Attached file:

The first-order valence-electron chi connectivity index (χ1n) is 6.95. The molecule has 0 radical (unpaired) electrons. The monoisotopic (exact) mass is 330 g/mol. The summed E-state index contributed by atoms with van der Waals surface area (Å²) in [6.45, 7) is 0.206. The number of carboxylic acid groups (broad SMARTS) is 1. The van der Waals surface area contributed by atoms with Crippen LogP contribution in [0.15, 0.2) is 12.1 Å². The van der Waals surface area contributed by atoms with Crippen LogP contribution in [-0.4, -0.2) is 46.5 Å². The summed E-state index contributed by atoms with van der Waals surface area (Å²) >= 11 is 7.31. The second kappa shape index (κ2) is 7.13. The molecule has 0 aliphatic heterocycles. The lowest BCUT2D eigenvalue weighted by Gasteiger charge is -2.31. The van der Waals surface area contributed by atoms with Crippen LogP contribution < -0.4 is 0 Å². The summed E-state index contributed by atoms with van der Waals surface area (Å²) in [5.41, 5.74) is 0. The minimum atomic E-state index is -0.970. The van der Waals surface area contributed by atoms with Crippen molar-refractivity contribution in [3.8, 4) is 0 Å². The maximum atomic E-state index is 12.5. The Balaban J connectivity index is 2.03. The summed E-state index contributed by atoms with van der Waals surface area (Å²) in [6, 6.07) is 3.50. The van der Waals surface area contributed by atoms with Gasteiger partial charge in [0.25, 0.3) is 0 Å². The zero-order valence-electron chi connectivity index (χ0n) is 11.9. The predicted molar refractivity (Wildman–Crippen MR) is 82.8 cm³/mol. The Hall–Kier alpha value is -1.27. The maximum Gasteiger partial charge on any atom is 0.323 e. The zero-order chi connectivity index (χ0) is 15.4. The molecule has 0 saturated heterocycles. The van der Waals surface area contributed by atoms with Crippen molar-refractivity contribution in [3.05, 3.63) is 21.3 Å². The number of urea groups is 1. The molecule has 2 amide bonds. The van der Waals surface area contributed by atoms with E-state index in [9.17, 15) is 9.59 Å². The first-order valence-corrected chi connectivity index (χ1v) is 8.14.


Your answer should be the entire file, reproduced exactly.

The first-order valence-electron chi connectivity index (χ1n) is 6.95. The molecule has 0 radical (unpaired) electrons. The monoisotopic (exact) mass is 330 g/mol. The summed E-state index contributed by atoms with van der Waals surface area (Å²) in [6.45, 7) is 0.206. The number of carboxylic acid groups (broad SMARTS) is 1. The van der Waals surface area contributed by atoms with Crippen LogP contribution in [0.15, 0.2) is 12.1 Å². The van der Waals surface area contributed by atoms with Crippen LogP contribution in [-0.4, -0.2) is 46.5 Å². The summed E-state index contributed by atoms with van der Waals surface area (Å²) >= 11 is 7.31. The second kappa shape index (κ2) is 7.13. The molecule has 0 aliphatic heterocycles. The lowest BCUT2D eigenvalue weighted by Gasteiger charge is -2.31. The van der Waals surface area contributed by atoms with Crippen LogP contribution < -0.4 is 0 Å². The summed E-state index contributed by atoms with van der Waals surface area (Å²) in [5.41, 5.74) is 0. The minimum atomic E-state index is -0.970. The van der Waals surface area contributed by atoms with Crippen molar-refractivity contribution in [3.8, 4) is 0 Å². The maximum atomic E-state index is 12.5. The Balaban J connectivity index is 2.03. The summed E-state index contributed by atoms with van der Waals surface area (Å²) in [6, 6.07) is 3.50. The van der Waals surface area contributed by atoms with Gasteiger partial charge in [0.25, 0.3) is 0 Å². The zero-order valence-electron chi connectivity index (χ0n) is 11.9. The predicted molar refractivity (Wildman–Crippen MR) is 82.8 cm³/mol. The Hall–Kier alpha value is -1.27. The maximum Gasteiger partial charge on any atom is 0.323 e. The zero-order chi connectivity index (χ0) is 15.4. The molecule has 0 saturated heterocycles. The van der Waals surface area contributed by atoms with Crippen molar-refractivity contribution in [3.05, 3.63) is 21.3 Å². The number of urea groups is 1. The molecule has 2 amide bonds. The van der Waals surface area contributed by atoms with E-state index in [9.17, 15) is 9.59 Å². The first-order valence-corrected chi connectivity index (χ1v) is 8.14.